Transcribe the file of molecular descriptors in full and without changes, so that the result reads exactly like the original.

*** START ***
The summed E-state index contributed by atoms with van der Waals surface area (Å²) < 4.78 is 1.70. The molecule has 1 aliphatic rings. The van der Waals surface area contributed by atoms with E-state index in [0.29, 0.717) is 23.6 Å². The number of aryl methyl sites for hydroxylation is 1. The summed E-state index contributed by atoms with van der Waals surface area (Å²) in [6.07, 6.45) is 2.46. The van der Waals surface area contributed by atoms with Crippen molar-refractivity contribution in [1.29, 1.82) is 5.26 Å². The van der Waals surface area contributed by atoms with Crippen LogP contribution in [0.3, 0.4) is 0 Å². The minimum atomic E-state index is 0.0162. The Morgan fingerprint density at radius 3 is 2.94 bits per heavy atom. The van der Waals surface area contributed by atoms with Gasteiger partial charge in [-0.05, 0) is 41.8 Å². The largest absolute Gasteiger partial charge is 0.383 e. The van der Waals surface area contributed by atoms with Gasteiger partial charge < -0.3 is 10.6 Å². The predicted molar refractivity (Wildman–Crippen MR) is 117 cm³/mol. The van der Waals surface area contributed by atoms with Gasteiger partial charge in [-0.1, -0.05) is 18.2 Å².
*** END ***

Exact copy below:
The summed E-state index contributed by atoms with van der Waals surface area (Å²) < 4.78 is 1.70. The molecule has 1 aliphatic rings. The van der Waals surface area contributed by atoms with E-state index in [0.29, 0.717) is 23.6 Å². The number of aryl methyl sites for hydroxylation is 1. The summed E-state index contributed by atoms with van der Waals surface area (Å²) in [6.07, 6.45) is 2.46. The van der Waals surface area contributed by atoms with Crippen molar-refractivity contribution in [1.29, 1.82) is 5.26 Å². The van der Waals surface area contributed by atoms with Crippen LogP contribution in [0.3, 0.4) is 0 Å². The minimum atomic E-state index is 0.0162. The Morgan fingerprint density at radius 3 is 2.94 bits per heavy atom. The van der Waals surface area contributed by atoms with Gasteiger partial charge in [-0.05, 0) is 41.8 Å². The largest absolute Gasteiger partial charge is 0.383 e. The van der Waals surface area contributed by atoms with Gasteiger partial charge < -0.3 is 10.6 Å². The predicted molar refractivity (Wildman–Crippen MR) is 117 cm³/mol. The van der Waals surface area contributed by atoms with Gasteiger partial charge in [-0.1, -0.05) is 18.2 Å².